I received invite for Google wave 3 days ago courtesy of a friend Yasir Haleem. I was really excited to get the invite as everyone is trying to get their hands on one and there is a buzz going around this whole Google wave phenomenon. I playing with it for few hours and exploring it I was impressed with it and what it promises for the future. But sadly I have only 3 contacts in my contact list that have Google wave accounts and they too are not active users. I was so much engulfed into this Google wave phenomenon that I read a lot about it though there is not much material available online yet to define and describe Google wave and its capabilities. Everyone is just speculating about its usage and potential it has to becoming next email killer and next generation unified communication platform. So I decided to sum up whatever I have known so far about it from different sources so others can benefit from it. I will try to explain it in simplest language possible excluding all geeky jargon.
What is Google Wave?
Google Wave is a real-time communication platform. It combines aspects of email, instant messaging, wikis, web chat, social networking, and project management to build one elegant, in-browser communication client. You can bring a group of friends or business partners together to discuss how your day has been or share files. In other words Google Wave is an online tool for real-time communication and collaboration. A wave can be both a conversation and a document where people can discuss and work together using richly formatted text, photos, videos, maps, and more.
Google Wave was the brainchild of a team based out of Sydney, Australia. The core team members are two brothers, Jens and Lars Rasmussen, and lead project manager Stephanie Hannon, all of whom were involved in Google Maps previously.
Google Wave has a lot of innovative features, but here are just a few:
In most instances, you can see what someone else is typing, character-by-character.
Waves can be embedded on any blog or website.
- Applications and Extensions
Just like a Facebook application or an iGoogle gadget, developers can build their own apps within waves. They can be anything from bots to complex real-time games.
- Wiki functionality
Anything written within a Google Wave can be edited by anyone else, because all conversations within the platform are shared. Thus, you can correct information, append information, or add your own commentary within a developing conversation.
- Open source
The Google Wave code will be open source, to foster innovation and adoption amongst developers.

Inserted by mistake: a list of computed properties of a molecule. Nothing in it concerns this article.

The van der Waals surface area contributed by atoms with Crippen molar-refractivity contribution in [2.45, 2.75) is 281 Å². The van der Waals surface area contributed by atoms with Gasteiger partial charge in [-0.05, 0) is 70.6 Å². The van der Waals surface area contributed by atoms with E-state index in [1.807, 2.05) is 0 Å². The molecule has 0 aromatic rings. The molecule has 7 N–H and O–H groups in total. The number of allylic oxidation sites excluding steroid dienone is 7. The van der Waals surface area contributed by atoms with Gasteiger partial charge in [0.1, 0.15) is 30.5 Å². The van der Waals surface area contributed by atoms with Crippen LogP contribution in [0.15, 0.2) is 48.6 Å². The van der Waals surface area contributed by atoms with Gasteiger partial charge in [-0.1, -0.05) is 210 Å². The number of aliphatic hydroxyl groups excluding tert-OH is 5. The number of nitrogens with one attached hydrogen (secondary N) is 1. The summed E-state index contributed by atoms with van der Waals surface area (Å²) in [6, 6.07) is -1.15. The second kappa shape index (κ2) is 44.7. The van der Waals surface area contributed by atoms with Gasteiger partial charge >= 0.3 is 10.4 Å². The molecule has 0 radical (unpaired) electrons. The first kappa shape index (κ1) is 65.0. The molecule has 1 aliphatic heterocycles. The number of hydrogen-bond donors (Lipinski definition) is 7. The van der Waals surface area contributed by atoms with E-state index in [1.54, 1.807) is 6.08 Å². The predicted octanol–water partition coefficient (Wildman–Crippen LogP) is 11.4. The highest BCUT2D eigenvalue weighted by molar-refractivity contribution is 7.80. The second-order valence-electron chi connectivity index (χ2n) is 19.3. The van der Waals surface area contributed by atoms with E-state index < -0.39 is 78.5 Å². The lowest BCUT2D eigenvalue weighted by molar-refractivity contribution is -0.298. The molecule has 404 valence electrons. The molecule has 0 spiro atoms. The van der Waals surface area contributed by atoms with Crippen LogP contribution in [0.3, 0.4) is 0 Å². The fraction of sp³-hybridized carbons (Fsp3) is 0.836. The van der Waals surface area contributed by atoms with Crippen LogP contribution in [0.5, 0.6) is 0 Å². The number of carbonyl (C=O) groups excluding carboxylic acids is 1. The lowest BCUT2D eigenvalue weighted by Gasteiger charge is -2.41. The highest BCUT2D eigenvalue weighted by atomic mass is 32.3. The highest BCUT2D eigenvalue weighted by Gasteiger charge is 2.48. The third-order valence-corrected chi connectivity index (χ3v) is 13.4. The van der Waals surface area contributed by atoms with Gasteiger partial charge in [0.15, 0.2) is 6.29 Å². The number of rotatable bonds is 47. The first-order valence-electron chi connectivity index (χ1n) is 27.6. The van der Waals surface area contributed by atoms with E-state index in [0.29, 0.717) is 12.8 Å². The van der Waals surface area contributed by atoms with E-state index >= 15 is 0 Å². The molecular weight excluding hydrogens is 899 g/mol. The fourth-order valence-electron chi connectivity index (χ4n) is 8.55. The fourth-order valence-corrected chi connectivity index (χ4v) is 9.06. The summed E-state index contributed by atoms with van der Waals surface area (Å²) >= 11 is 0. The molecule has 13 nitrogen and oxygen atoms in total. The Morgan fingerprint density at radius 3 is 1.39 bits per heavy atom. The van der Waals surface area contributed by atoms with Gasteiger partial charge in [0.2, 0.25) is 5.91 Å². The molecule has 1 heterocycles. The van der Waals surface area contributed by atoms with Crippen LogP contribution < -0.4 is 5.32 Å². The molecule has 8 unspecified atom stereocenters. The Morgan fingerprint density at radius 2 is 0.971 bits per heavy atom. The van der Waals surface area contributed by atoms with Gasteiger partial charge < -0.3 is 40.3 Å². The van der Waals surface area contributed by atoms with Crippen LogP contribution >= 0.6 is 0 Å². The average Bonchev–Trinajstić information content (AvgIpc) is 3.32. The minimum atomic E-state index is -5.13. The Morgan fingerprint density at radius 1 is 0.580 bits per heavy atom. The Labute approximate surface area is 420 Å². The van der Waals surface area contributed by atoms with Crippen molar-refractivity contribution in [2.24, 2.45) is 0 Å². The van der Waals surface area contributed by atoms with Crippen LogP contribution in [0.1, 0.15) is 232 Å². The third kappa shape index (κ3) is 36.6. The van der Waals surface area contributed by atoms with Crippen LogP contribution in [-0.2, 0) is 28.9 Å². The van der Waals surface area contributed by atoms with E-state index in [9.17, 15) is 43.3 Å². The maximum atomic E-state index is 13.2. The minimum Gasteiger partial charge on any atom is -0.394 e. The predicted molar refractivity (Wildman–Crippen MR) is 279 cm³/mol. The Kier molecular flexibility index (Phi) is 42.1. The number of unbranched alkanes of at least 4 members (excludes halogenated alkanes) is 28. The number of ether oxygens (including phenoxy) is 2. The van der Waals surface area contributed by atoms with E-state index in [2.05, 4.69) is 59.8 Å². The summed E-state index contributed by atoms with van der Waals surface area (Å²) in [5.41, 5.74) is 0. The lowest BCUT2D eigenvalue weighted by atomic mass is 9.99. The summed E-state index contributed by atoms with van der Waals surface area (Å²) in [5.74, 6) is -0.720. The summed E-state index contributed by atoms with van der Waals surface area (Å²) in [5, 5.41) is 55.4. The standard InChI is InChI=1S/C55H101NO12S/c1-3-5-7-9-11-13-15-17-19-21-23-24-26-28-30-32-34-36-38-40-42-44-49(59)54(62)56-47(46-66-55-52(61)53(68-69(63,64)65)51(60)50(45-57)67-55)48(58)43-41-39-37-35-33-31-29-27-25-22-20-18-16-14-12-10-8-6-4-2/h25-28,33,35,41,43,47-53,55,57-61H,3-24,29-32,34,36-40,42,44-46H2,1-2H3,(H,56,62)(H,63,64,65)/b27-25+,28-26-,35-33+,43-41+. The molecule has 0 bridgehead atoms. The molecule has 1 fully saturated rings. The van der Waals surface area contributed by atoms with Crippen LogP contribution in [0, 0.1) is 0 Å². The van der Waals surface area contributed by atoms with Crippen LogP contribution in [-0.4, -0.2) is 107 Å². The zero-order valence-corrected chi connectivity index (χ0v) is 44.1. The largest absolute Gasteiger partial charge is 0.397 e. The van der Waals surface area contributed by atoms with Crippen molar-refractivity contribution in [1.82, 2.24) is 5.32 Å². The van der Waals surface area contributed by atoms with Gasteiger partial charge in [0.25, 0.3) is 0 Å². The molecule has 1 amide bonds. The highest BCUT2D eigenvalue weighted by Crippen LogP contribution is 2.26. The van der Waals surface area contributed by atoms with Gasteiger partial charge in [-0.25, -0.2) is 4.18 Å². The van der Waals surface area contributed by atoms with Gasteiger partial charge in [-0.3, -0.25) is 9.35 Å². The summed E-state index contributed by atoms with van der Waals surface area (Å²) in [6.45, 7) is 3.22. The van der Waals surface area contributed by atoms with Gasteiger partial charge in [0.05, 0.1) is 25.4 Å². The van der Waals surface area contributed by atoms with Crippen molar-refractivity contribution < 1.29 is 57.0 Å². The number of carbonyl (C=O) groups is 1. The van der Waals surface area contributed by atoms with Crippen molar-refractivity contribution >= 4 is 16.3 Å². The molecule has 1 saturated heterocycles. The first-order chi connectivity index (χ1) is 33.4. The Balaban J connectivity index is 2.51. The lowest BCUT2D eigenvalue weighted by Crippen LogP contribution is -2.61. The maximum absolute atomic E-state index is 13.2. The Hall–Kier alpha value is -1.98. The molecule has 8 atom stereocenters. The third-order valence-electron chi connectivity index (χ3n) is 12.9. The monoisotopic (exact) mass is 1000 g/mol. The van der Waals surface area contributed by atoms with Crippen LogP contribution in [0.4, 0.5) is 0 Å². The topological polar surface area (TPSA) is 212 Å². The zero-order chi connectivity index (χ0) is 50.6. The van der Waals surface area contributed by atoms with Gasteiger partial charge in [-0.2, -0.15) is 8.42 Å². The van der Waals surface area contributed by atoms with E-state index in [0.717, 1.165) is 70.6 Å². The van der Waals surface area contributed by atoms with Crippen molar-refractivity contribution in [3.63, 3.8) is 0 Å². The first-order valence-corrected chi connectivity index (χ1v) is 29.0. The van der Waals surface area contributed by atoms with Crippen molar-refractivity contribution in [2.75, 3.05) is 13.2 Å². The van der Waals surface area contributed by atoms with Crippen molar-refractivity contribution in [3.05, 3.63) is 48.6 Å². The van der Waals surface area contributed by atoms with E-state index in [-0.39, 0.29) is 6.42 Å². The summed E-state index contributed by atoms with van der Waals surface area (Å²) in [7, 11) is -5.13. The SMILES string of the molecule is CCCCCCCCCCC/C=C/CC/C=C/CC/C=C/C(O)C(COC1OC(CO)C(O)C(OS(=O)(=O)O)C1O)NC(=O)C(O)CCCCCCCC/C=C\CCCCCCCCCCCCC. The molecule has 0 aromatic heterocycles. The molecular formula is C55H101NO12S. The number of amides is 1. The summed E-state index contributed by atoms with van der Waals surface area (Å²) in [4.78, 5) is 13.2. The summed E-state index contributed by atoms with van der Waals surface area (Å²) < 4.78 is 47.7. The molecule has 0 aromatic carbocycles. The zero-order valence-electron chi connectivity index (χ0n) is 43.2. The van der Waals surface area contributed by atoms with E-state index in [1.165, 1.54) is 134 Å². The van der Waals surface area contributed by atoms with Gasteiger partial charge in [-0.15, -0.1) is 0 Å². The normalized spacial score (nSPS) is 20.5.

You can playback any part of the wave to see what was said.
- Natural language
Google Wave can autocorrect your spelling, even going as far as knowing the difference between similar words, like “been” and “bean.” It can also auto-translate on-the-fly.
- Drag-and-drop file sharing
No attachments; just drag your file and drop it inside Google Wave and everyone will have access.
While these are only a few of the many features of Google Wave, it’s easy to see why people are extremely excited.
Google Wave actually has its own lingo – yes, you have to learn a few definitions if you’re going to really understand this new communication platform. Having knowledge of these terms will help you understand more about Google’s newest project.
A wave, specifically, refers to a specific threaded conversation. It can include just one person, or it can include a group of users or even robots (explained below). The best comparison I can make is that it’s like your entire instant messaging (IM) history with someone. Anything you’ve ever discussed in a single chat or conversation is a wave.
A wavelet is also a threaded conversation, but only a subset of a larger conversation (or a wave). It’s like a single IM conversation – a small part of a larger conversation and a larger history. Wavelets, though, can be created and managed separately from a wave.
Even smaller than a Wavelet, a Blip is a single, individual message. It’s like a single line of an IM conversation. Blips can have other blips attached to them, called children. In addition, blips can either be published or unpublished (once again, it’s sort of like typing out an IM message but not yet sending it).
A document actually refers to the content within a blip. This seems to refer to the actual characters, words, and files associated with a blip.
An extension is a mini-application that works within a wave. So these are the apps you can play with while using Wave. There are two main types of extensions: Gadgets and Robots
A gadget is an application users can participate with, many of which are built on Google’s OpenSocial platform. A good comparison would be iGoogle gadgets or Facebook applications.